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Would you know what to do if someone collapsed in front of you due to sudden cardiac arrest? What if that person was a loved one? According to the American Heart Association (AHA), seventy percent of Americans do not know how to administer cardiopulmonary resuscitation (CPR) or do not recall how to do it because their training has lapsed. Over 300,000 Americans die each year from sudden cardiac arrest (SCA) that occurs outside of a hospital or in a hospital emergency department. Of those affected, nearly eighty percent of SCA occurs in the victim’s home, and of those eighty percent, “less than one-third…receive family/bystander CPR, yet it can double or triple the odds of survival.” (Liu & Clark, 2009)

The application of CPR to a victim of SCA can literally mean the difference between life and death. Unfortunately, the AHA states that only about thirty percent of SCA victims actually receive CPR from a family member or bystander. When SCA happens in the home, it is most likely a family member who will need to perform CPR in order to help save the victim. While calling 911 should always be the first step in an emergency response situation such as SCA, it can take several minutes for emergency personnel to arrive. In those precious minutes it is important to maintain, at minimum, blood circulation to the brain in order to keep the victim alive and to reduce the chances of brain damage due to lack of sufficient oxygen to brain tissue.

When full CPR was initially instituted over fifty years ago, it involved the use of chest compressions and mouth-to-mouth resuscitation simultaneously. Today, CPR can be performed using a hands-only method that involves rapid, deep chest compressions without the use of mouth-to-mouth resuscitation. This new process, endorsed by the AHA since 2008, allows family members and bystanders to perform CPR quickly and effectively.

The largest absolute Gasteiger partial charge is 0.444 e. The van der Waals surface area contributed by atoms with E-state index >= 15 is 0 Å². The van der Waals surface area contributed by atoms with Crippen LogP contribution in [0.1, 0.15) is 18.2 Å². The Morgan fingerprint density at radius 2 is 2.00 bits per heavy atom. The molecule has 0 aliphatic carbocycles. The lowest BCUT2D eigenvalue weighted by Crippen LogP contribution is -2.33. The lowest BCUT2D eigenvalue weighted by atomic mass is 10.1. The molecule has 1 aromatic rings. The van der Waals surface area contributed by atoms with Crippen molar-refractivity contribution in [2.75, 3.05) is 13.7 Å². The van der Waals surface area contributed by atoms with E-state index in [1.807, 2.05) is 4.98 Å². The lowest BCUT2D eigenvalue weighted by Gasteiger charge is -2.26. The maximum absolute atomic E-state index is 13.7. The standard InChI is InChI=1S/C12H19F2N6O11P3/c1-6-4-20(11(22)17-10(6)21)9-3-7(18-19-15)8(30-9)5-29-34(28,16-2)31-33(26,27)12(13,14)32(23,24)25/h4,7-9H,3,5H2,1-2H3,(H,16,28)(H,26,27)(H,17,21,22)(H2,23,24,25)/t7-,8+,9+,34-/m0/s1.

While the general population may feel that performing CPR can be difficult and that one must be trained and certified to perform it, they need to be educated about the new hands-only technique and its simplicity of application. Non-healthcare professionals have the capability of administering CPR using the hands-only method just as easily as healthcare professionals. The biological benefits of performing hands-only CPR also need to be taught to family members and bystanders so they understand the importance of its use.

The AHA offers a short Hands-Only CPR instructional video on their website that can teach anyone how to administer hands-only CPR. This video could also be used as part of new hire orientation to educate individuals who work in a public setting such as restaurants, shops, banks, and schools about how they could possibly save a life. Besides teaching non-healthcare professionals how to perform hands-only CPR, it is important for them to be comfortable performing any form of CPR on a non-family member. One of the reasons the general public may not have been comfortable performing CPR is because they did not want to, or were not comfortable with, performing mouth-to-mouth resuscitation. With the hands-only technique, they no longer need to be concerned about the exchange of body fluids in the form of saliva. They can perform the life saving procedure by doing only deep chest compression until emergency personnel arrive.

Non-healthcare professionals need to be educated about the benefits of CPR and how they can easily learn the hands-only technique to potentially save a life, most likely that of a family member. It is easy to learn and has the potential to empower the individual who has the new knowledge to save a life.

American Heart Association. (2011) What is CPR. CPR statistics. Retrieved from http://www.heart.org/HEARTORG/CPRAndECC/WhatisCPR/CPRFactsandStats/CPR-Statistics_UCM_307542_Article.jsp
Liu, H. & Clark, A. (2009) Cardiopulmonary resuscitation training for family members. Dimensions of Critical Care Nursing, 28(4), 156-163.

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